The Supreme Court doesn't need reforming
| October 27, 2020 7:00 AM
With Judge Amy Coney Barrett's confirmation to the Supreme Court all but certain, Democrats are toying with ways to reform the court. Former Vice President Joe Biden plans to suggest a bipartisan commission to study the options. Unfortunately, the proposals all have serious flaws. Either their constitutionality is doubtful or they would undercut the tremendously valuable role that the court plays in protecting liberty and equality.
The most dire of these proposals is court packing. I've written before that any attempt to expand the court is likely to fail, and for good reason.
But what about more commonsensical ideas, like term limits for justices? Logically, this would be a huge improvement over the current system. Instead of the calendar of replacement being driven by the randomness of justices' aging processes, illnesses and retirement decisions, we would have a relatively regular and rational schedule. What we would lose in the occasionally brilliant long-serving justice we would gain in commonsense planning. And it would no longer be necessary to appoint justices at younger and younger ages. A healthy 60-year-old would be just fine.
The problem is that the Constitution says that the justices serve "during good behavior." It's pretty clear that this didn't and doesn't mean that they should serve based on term limits, but indefinitely. That's why the tradition in the U.S. has long considered such term limits unconstitutional. There are some creative arguments to try and get around this; but in the end, the Supreme Court would have to rule on whether it would be constitutional to create new judgeships with term limits attached. I seriously doubt the court would uphold term limits for new justices.
Another approach would be for Congress to pass laws with riders that specifically say that the Supreme Court may not weigh in on their constitutionality. In the past, it was mostly conservatives who advocated for such laws, which are known as "jurisdiction-stripping" laws because they take away courts' jurisdiction. Conservatives used to be worried about liberal justices striking down unconstitutional provisions in their laws; now, with the court's changing balance, it's liberals who are concerned.
There is no definitive answer to whether jurisdiction-stripping is constitutional. The text of the Constitution appears to allow it in certain circumstances. But some constitutional liberals have maintained that the Supreme Court must retain an inherent authority to review the constitutionality of government action.
You can see why: If Congress could exempt laws from judicial review, they might make a habit of it. The law against flag-burning, for example, would probably have been passed with a provision saying the court couldn't strike down. If you believe that Republicans are more likely than Democrats to adopt unconstitutional legislation in the future, then you should be highly skeptical of Democrats establishing the precedent of jurisdiction-stripping.
Moreover, the constitutionality of jurisdiction-stripping would ultimately be decided by, you guessed it, the Supreme Court. It's easy to picture the justices striking down the whole idea that they would not be able to strike down laws they found unconstitutional.
Some have proposed introducing legislation that would require the Supreme Court to decide certain cases not by a majority but by a supermajority, requiring, say, six or seven votes rather than five. I seriously doubt this would pass constitutional muster. Common law courts traditionally decided cases according to what a majority of the judges or justices thought. And it seems reasonable to argue that the Supreme Court's rules for how to decide cases should be a matter for the court, not Congress. There is even an obscure 1871 case, U.S. v. Klein, in which the Supreme Court struck down a law passed by Congress on the theory that the law was infringing on the court's prerogative by imposing a rule of decision that dictated outcomes.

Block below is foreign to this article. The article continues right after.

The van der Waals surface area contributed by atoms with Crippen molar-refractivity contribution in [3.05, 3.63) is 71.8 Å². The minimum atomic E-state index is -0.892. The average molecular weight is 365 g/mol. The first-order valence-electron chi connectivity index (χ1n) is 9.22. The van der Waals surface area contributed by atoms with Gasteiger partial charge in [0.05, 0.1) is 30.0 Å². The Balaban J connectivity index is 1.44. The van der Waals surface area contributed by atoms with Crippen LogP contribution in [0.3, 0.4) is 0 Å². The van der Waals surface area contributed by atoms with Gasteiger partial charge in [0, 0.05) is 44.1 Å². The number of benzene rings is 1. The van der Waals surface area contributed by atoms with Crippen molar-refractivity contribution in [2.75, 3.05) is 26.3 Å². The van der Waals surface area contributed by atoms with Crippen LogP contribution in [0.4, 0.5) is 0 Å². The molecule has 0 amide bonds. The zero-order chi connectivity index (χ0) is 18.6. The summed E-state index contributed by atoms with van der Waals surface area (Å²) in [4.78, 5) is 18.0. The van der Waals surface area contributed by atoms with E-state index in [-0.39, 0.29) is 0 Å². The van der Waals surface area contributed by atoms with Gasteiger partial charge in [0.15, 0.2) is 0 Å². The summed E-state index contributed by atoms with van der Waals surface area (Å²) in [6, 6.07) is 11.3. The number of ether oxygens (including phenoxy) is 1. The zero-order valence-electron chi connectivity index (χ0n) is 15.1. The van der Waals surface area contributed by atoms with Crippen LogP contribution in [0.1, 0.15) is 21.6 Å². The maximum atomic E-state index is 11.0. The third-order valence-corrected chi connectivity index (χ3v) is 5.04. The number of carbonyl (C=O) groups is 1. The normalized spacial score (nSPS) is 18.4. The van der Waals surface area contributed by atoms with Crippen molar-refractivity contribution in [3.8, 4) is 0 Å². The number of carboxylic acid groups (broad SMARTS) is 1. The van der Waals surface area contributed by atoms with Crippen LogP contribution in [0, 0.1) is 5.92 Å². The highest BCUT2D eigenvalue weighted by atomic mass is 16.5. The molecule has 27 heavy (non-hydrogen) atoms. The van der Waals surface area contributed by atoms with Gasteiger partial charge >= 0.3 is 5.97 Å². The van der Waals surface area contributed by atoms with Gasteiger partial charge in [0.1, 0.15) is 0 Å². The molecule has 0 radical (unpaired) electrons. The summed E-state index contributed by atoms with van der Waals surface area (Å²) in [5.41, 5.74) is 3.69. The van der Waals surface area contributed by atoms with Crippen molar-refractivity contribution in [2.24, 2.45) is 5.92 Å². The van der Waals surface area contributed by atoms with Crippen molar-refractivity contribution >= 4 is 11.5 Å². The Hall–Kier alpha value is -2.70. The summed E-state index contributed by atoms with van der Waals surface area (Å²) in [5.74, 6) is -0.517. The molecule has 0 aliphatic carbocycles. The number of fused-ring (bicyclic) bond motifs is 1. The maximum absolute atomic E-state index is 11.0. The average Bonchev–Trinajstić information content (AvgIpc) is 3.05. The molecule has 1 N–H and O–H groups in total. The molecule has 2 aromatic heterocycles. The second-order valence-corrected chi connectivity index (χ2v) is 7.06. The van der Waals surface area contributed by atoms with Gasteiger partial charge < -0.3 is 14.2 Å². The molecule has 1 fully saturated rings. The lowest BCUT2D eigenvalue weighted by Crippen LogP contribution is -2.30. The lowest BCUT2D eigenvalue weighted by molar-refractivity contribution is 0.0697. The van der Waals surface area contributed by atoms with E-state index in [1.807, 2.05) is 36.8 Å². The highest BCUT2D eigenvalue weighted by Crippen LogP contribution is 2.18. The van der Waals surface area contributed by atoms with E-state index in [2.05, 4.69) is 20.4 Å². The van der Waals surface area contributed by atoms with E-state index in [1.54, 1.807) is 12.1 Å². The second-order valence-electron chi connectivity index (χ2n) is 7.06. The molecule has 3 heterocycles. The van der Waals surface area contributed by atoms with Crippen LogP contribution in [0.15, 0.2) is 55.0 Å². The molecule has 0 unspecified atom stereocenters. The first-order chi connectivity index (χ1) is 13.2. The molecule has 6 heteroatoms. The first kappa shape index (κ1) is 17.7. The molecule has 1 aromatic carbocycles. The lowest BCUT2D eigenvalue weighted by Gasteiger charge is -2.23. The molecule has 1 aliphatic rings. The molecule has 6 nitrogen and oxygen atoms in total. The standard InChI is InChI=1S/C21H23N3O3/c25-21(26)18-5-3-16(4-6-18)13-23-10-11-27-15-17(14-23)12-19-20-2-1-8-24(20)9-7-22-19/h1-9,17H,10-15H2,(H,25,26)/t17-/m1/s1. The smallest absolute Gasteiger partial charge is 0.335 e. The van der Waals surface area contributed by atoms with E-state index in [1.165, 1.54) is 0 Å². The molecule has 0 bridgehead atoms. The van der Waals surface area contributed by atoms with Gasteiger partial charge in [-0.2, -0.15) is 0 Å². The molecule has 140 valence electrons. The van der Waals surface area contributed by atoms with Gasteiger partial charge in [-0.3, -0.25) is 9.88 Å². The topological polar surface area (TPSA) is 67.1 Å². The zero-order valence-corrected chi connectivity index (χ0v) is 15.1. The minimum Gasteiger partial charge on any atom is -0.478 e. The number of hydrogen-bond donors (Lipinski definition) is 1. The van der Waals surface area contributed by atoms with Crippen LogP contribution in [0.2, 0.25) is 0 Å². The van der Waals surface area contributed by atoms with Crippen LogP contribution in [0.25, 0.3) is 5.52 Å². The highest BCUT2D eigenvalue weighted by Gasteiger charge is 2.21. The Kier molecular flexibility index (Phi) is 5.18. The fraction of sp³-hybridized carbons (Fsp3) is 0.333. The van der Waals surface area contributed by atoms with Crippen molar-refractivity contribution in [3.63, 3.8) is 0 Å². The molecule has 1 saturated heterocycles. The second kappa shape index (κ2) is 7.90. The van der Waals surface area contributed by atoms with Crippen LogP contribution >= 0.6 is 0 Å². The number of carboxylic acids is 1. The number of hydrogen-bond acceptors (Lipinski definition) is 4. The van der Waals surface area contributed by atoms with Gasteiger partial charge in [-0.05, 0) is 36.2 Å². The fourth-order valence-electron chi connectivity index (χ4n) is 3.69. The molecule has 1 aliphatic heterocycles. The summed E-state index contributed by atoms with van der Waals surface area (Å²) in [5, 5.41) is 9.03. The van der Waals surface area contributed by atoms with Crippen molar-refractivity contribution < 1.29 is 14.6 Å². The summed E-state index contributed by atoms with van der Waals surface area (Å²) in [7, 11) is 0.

There are some other ideas out there too. We could pick Supreme Court justices by lottery. We could ask a group of justices — with an equal number appointed by both Democrats and Republicans — to in turn choose other justices, who would serve for limited terms. These are creative ideas. Without a constitutional amendment, however, they're going nowhere.
Behind all of these questions lurks a deeper one: Does the Supreme Court really need reform? It's worth remembering that the undoubtedly conservative Supreme Court that has existed over the last 30 years give us gay rights, gay marriage, and now statutory protection for the rights of trans people. The same court has chipped away at affirmative action, but has not (yet) eliminated it. Ditto for abortion rights. Yes, it eviscerated the Voting Rights Act, but in a way Congress could repair if it so chose.
In fact, in the almost 90 years since Franklin Delano Roosevelt became president, the Supreme Court has been better for liberals than for conservatives. That could change, to be sure. But Democrats need to think hard about the dangers of changing a Supreme Court that has, in many instances, advanced the causes of equality and justice even when most of its members were self-described conservatives appointed by Republicans.
The author is a Bloomberg Opinion columnist and host of the podcast "Deep Background." He is a professor of law at Harvard University and was a clerk to U.S. Supreme Court Justice David Souter. His books include "The Three Lives of James Madison: Genius, Partisan, President."